Anderson had summited the Grand in 2014, and her goal for summer 2015 was to climb more. She had already gone out several times with Nix. Because it was Nix’s last summer in the Tetons (the New York native was leaving for graduate school at the end of August), she wanted to make the most of it. Each adventure Nix posted to Instagram was marked #victorylap and #bucketlist.

The scramble up Teewinot was going well for the three until about 800 feet below the summit. Nearly 2,000 feet above the Worshipper and Idol, they, like many groups before them, lost the route. This part of the peak is like a maze, but made from granite and near-vertical. Before noon, Nix and Strandberg had both fallen 200 feet and were dead.

THREE YEARS BEFORE Nix and Strandberg died on Teewinot, Stephanie Thomas, executive director of the Teton County Search and Rescue Foundation (TCSARF) and a team member since 2007, convened the group’s executive board to brainstorm ways to reduce backcountry deaths. In November 2015, the group introduced Backcountry Zero, a program Thomas hopes will get the valley’s outdoor community—retailers, guides, and those who play in the backcountry—talking and thinking about backcountry safety and education. The idea is that this thinking and talking will then lead to fewer people, both locals and visitors, dying on the valley’s rivers and trails and in our mountains. The program aims to engage all backcountry users, from mountain bikers to boaters, snowmobilers, skiers, climbers, mountaineers, anglers, and hunters.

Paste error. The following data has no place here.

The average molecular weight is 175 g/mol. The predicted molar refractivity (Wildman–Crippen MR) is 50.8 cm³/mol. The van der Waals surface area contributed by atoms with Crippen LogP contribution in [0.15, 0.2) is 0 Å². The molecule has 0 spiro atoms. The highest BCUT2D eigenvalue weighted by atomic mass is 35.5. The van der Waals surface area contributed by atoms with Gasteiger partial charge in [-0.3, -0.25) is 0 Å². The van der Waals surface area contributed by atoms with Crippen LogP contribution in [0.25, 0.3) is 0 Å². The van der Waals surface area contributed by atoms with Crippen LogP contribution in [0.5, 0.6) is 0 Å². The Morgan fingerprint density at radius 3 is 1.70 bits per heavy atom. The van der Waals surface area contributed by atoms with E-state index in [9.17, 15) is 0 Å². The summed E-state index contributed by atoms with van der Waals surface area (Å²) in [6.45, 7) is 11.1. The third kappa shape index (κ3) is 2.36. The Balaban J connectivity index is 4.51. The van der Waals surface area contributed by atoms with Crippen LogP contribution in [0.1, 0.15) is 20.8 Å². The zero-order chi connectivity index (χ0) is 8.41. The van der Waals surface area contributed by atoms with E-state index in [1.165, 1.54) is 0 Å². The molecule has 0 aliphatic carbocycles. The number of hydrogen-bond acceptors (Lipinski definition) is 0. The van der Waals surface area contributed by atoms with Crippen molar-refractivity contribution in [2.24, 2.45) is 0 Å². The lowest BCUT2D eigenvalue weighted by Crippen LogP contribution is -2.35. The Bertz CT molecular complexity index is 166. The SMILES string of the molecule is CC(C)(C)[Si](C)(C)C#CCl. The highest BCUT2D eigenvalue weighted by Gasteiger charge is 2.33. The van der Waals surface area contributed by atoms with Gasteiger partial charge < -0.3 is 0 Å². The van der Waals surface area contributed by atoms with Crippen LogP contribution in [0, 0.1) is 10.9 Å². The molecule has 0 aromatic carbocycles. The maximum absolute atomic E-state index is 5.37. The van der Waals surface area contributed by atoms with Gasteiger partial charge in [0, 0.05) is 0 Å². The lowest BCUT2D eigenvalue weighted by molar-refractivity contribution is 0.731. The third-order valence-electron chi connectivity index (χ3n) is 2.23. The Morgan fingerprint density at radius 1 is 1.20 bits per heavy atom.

Thomas says to imagine three circles that are small, medium, and large. The large circle is filled with the “five-minute crowd.” These are the visitors to the valley and novices that Backcountry Zero has five minutes to impact, with simple and bluntly worded materials—look for them at the airport, tram dock, and popular trailheads. The second circle, the middle size, includes experienced recreators that have educated themselves about the backcountry and likely know people who have been in backcountry accidents. The smallest circle consists of outdoor professionals and guides. Thomas sees Backcountry Zero’s role as a starting point in each circle: Sometimes the initiative imparts knowledge and information; other times, it encourages open discussion and thought. The goal is the same for each group, though—to empower the people in it to make better backcountry decisions.